It’s a rare occasion when something lands in my lap and commands that it skip the queue and go right into the player. It’s even more of a rarity when I review said album so quickly after receiving it. For the long-awaited GOLD COBRA, the new album from LIMP BIZKIT exceptions have been made.
When a band moves over 20 million records in the U.S. alone, you cannot deny their appeal. A rough estimate by yours truly would indicate that 6.4% of the U.S. population has purchased a LIMP BIZKIT album at one point or another. The looming question of the moment is ‘Can this band motivate the listeners that backed them from ’97-’01 into checking them out in 2011?’
Set for release on June 28th via Flip/Interscope, GOLD COBRA will easily be one of the most talked-about albums of the summer, if not one of the most loathed by music critics and elitist pricks that won’t even take the time to listen to it. Simply stated, GOLD COBRA rocks. But be warned, if you hated the ‘Bizkit the first time around, you’ll hate them even more now – and that’s probably just what the band is banking on.
Discounting 2003’s Wes Borland-less RESULTS MAY VARY and 2005’s basically John Otto-less THE UNQUESTIONABLE TRUTH (PART 1), the sixth album from LIMP BIZKIT plays like what should’ve been their fourth album in chronological order – while feeling more SIGNIFICANT OTHER (1999) and less CHOCOLATE STARFISH (2000). The balance between levels from the unapologetic rap rockers is back in order… with some new tricks tossed in.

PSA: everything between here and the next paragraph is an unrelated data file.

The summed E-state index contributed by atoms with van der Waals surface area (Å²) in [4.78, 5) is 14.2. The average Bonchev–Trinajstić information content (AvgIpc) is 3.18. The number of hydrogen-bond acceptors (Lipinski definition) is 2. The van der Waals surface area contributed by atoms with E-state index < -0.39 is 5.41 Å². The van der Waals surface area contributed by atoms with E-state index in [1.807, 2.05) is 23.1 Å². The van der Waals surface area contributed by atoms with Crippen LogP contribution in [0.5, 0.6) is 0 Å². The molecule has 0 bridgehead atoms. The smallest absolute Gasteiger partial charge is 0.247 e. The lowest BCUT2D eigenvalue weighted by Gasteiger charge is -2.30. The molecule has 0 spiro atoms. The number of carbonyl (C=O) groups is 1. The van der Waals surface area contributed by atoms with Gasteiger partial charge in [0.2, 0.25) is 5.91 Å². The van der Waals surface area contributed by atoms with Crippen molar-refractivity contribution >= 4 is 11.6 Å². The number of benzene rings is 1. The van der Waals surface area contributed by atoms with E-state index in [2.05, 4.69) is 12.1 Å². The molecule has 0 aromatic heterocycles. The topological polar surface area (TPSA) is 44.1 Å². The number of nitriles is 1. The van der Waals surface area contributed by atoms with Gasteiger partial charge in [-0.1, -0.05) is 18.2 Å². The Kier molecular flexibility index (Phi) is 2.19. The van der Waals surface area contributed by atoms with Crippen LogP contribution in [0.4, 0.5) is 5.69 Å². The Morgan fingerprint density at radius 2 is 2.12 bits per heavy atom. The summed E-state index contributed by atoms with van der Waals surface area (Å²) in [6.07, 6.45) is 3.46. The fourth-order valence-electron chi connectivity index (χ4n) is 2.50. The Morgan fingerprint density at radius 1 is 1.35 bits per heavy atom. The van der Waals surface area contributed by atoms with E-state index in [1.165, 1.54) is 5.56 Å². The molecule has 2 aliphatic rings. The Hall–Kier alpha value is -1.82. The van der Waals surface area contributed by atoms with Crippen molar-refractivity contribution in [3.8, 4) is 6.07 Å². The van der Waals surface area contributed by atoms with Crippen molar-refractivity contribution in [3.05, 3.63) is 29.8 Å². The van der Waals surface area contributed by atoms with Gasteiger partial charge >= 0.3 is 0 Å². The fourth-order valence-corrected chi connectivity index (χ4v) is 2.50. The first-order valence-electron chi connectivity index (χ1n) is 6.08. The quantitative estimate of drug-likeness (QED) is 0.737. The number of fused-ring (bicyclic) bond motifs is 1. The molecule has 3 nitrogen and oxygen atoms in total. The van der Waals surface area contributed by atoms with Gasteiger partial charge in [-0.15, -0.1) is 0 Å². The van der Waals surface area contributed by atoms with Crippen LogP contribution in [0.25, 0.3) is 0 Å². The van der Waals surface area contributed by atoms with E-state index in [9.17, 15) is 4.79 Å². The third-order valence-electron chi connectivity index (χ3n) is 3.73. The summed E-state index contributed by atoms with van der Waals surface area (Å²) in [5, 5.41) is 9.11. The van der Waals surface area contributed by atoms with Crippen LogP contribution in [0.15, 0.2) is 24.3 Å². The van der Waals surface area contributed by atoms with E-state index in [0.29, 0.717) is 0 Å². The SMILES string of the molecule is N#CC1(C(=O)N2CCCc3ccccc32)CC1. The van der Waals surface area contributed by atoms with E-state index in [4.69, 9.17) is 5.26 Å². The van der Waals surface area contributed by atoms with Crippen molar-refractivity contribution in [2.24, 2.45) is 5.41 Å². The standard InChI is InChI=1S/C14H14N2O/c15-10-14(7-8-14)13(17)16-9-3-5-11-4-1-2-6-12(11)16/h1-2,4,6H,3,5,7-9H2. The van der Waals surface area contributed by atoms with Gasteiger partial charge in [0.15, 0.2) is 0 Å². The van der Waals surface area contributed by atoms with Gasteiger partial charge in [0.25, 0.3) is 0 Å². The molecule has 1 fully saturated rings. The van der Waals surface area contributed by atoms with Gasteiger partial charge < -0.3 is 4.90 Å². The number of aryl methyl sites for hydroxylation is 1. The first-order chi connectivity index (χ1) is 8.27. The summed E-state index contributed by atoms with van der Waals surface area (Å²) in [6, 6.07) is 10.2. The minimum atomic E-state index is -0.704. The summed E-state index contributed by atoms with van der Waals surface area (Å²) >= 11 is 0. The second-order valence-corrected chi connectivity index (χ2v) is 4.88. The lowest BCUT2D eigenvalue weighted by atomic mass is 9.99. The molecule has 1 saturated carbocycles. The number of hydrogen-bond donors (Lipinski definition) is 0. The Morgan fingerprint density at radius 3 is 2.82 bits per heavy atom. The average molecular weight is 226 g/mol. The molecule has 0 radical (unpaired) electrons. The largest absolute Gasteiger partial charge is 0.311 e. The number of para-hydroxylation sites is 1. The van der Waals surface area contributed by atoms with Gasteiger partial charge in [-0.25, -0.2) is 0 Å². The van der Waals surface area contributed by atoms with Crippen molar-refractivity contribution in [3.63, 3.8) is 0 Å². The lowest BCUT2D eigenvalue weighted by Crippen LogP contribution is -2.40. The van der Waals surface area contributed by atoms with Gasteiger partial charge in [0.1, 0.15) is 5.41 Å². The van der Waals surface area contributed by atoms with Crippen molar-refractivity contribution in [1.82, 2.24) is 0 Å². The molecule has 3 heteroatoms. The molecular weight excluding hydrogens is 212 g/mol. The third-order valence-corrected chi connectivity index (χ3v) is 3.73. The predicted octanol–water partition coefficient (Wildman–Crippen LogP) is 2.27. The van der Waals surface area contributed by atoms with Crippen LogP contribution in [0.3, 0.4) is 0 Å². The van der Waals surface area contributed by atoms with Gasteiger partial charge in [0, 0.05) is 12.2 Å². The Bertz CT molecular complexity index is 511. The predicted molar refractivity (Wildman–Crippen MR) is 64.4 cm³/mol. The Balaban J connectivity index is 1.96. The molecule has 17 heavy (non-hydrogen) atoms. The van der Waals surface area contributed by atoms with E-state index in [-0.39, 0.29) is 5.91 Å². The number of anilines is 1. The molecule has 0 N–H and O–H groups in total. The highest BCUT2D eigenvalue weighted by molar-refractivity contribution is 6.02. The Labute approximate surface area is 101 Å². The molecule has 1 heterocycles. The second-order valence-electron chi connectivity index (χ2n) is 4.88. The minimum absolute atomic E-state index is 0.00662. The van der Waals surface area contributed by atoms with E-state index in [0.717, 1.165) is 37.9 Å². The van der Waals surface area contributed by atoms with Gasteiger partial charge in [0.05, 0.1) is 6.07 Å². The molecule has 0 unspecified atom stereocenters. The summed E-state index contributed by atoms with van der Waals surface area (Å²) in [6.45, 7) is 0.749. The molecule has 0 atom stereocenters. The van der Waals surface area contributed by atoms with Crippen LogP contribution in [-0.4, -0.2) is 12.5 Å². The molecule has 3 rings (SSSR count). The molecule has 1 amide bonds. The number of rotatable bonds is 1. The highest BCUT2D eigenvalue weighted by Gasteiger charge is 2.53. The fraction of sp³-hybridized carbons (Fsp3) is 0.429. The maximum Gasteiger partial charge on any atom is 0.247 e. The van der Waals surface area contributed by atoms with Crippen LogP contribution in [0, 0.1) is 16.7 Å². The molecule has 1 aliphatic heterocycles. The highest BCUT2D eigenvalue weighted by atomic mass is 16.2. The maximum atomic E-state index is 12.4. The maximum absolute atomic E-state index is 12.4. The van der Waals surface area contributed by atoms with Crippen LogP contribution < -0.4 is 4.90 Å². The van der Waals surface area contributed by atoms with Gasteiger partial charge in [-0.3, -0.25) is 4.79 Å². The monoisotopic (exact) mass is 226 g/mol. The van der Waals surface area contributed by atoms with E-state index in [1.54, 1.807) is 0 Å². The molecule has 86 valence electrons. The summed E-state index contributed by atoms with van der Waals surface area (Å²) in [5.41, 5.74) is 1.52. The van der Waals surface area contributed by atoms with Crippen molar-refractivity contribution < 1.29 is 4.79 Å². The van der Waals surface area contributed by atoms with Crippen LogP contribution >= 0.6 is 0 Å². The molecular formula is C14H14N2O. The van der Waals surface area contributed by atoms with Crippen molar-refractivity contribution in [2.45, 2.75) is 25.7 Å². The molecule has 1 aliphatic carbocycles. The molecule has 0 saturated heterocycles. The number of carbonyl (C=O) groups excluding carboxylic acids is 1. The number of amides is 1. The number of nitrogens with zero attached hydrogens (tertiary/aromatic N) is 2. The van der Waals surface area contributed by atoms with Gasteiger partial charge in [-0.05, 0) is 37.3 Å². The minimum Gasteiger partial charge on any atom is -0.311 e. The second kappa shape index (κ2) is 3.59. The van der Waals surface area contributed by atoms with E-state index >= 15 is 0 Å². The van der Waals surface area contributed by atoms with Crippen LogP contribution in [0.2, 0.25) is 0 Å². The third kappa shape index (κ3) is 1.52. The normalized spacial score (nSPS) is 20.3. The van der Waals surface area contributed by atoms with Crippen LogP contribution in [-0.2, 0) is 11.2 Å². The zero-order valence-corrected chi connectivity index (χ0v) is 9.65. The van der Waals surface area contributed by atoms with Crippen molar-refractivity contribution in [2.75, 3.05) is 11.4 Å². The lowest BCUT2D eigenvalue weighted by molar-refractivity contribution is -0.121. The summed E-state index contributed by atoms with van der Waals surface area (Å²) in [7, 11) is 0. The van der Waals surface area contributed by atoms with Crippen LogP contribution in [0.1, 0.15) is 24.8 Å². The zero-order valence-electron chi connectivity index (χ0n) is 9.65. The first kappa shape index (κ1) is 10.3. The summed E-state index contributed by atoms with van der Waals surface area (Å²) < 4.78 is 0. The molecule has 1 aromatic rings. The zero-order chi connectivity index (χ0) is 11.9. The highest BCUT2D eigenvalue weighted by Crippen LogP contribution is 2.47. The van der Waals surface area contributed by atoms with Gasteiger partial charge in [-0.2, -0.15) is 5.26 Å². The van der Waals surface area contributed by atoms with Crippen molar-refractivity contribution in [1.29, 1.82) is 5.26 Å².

Bring it Back is the perfect track to re-establish the band, making vocal nods to what once was and is once more, while staking claim to the future through an early mention of ‘2012.’ The title track (and forthcoming video) is the most radio-ready, while it and the first single Shotgun are actually among the weaker cuts, despite being solid as hell. Walking Away and Loser feature Fred Durst doing some of the best straight-forward singing of his career, while the always under-appreciated low-end rumble of Sam Rivers permeates Get A Life (which also features a fantastic rage-filled chorus) and 90.2.10. Meanwhile, DJ Lethal provides the perfect accent while manning the decks.
While the rock skills present on GOLD COBRA are mighty, the album doesn’t present itself without a few points ripe for criticism. Those familiar with me know that I absolutely detest the obligatory ‘Intro’ track that comes with far too many an album, and Introbra is a prime example of such a track. There’s a few points where the lyrics could use a thinner layer of cheese (the ‘spoken’ section of Shark Attack), and there’s a playful bit that sets up Autotunage that rings as totally unnecessary and awkward, if not a little dated as the song was surely written during the auto-tune explosion of a few years back.
The bottom line: GOLD COBRA is a fun album that should be played as loud as possible. Sure it’s got a few flaws, but they’re like having a few scratches on your Lamborghini – sure, it’s not 100% perfect, but it’s still a bad-ass ride.